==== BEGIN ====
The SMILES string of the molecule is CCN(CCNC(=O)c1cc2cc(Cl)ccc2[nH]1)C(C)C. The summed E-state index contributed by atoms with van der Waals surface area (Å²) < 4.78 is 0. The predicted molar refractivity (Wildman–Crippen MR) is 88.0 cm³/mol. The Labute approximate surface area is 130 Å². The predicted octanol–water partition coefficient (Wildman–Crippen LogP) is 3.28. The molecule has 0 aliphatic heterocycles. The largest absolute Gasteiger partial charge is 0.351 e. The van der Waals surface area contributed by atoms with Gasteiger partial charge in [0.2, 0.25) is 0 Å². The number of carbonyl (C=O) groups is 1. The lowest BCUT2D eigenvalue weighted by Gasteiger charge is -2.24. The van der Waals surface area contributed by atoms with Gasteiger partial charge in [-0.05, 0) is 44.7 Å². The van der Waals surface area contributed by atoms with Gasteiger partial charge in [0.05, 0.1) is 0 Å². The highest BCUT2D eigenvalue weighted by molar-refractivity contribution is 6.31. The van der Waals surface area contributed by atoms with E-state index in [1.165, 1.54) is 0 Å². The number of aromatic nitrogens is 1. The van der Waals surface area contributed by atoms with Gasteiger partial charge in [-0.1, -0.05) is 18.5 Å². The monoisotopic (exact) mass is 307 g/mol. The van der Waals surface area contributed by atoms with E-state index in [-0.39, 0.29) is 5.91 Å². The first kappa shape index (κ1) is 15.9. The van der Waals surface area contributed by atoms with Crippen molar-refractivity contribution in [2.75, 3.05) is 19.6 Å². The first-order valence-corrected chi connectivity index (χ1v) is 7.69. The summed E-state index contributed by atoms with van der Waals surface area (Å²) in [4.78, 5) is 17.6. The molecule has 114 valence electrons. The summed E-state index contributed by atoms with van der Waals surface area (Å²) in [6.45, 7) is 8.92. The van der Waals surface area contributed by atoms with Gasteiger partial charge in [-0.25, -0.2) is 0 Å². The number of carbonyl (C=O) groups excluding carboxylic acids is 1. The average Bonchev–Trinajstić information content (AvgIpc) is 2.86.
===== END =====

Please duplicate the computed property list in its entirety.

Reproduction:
The SMILES string of the molecule is CCN(CCNC(=O)c1cc2cc(Cl)ccc2[nH]1)C(C)C. The summed E-state index contributed by atoms with van der Waals surface area (Å²) < 4.78 is 0. The predicted molar refractivity (Wildman–Crippen MR) is 88.0 cm³/mol. The Labute approximate surface area is 130 Å². The predicted octanol–water partition coefficient (Wildman–Crippen LogP) is 3.28. The molecule has 0 aliphatic heterocycles. The largest absolute Gasteiger partial charge is 0.351 e. The van der Waals surface area contributed by atoms with Gasteiger partial charge in [0.2, 0.25) is 0 Å². The number of carbonyl (C=O) groups is 1. The lowest BCUT2D eigenvalue weighted by Gasteiger charge is -2.24. The van der Waals surface area contributed by atoms with Gasteiger partial charge in [-0.05, 0) is 44.7 Å². The van der Waals surface area contributed by atoms with Gasteiger partial charge in [0.05, 0.1) is 0 Å². The highest BCUT2D eigenvalue weighted by molar-refractivity contribution is 6.31. The van der Waals surface area contributed by atoms with E-state index in [1.165, 1.54) is 0 Å². The number of aromatic nitrogens is 1. The van der Waals surface area contributed by atoms with Gasteiger partial charge in [-0.1, -0.05) is 18.5 Å². The monoisotopic (exact) mass is 307 g/mol. The van der Waals surface area contributed by atoms with E-state index in [-0.39, 0.29) is 5.91 Å². The first kappa shape index (κ1) is 15.9. The van der Waals surface area contributed by atoms with Crippen molar-refractivity contribution in [2.75, 3.05) is 19.6 Å². The first-order valence-corrected chi connectivity index (χ1v) is 7.69. The summed E-state index contributed by atoms with van der Waals surface area (Å²) in [4.78, 5) is 17.6. The molecule has 114 valence electrons. The summed E-state index contributed by atoms with van der Waals surface area (Å²) in [6.45, 7) is 8.92. The van der Waals surface area contributed by atoms with Gasteiger partial charge in [-0.25, -0.2) is 0 Å². The number of carbonyl (C=O) groups excluding carboxylic acids is 1. The average Bonchev–Trinajstić information content (AvgIpc) is 2.86.